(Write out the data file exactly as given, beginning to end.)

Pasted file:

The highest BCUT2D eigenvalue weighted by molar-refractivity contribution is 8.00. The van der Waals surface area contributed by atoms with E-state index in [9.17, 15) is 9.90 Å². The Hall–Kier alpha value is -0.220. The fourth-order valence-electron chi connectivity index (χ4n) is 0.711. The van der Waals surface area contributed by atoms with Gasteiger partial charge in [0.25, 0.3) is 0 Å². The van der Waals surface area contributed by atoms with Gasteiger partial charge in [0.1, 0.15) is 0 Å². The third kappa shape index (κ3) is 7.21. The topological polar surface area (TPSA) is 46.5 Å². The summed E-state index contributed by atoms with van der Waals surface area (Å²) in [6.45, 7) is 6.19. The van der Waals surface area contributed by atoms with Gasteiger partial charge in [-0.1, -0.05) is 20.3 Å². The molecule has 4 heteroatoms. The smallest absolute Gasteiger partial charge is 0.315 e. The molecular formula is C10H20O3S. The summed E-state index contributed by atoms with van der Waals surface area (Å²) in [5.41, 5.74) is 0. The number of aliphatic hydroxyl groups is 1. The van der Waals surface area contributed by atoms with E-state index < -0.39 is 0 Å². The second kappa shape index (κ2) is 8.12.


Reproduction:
The highest BCUT2D eigenvalue weighted by molar-refractivity contribution is 8.00. The van der Waals surface area contributed by atoms with E-state index in [9.17, 15) is 9.90 Å². The Hall–Kier alpha value is -0.220. The fourth-order valence-electron chi connectivity index (χ4n) is 0.711. The van der Waals surface area contributed by atoms with Gasteiger partial charge in [0.25, 0.3) is 0 Å². The van der Waals surface area contributed by atoms with Gasteiger partial charge in [0.1, 0.15) is 0 Å². The third kappa shape index (κ3) is 7.21. The topological polar surface area (TPSA) is 46.5 Å². The summed E-state index contributed by atoms with van der Waals surface area (Å²) in [6.45, 7) is 6.19. The van der Waals surface area contributed by atoms with Gasteiger partial charge in [-0.1, -0.05) is 20.3 Å². The molecule has 4 heteroatoms. The smallest absolute Gasteiger partial charge is 0.315 e. The molecular formula is C10H20O3S. The summed E-state index contributed by atoms with van der Waals surface area (Å²) in [5.41, 5.74) is 0. The number of aliphatic hydroxyl groups is 1. The van der Waals surface area contributed by atoms with E-state index < -0.39 is 0 Å². The second kappa shape index (κ2) is 8.12.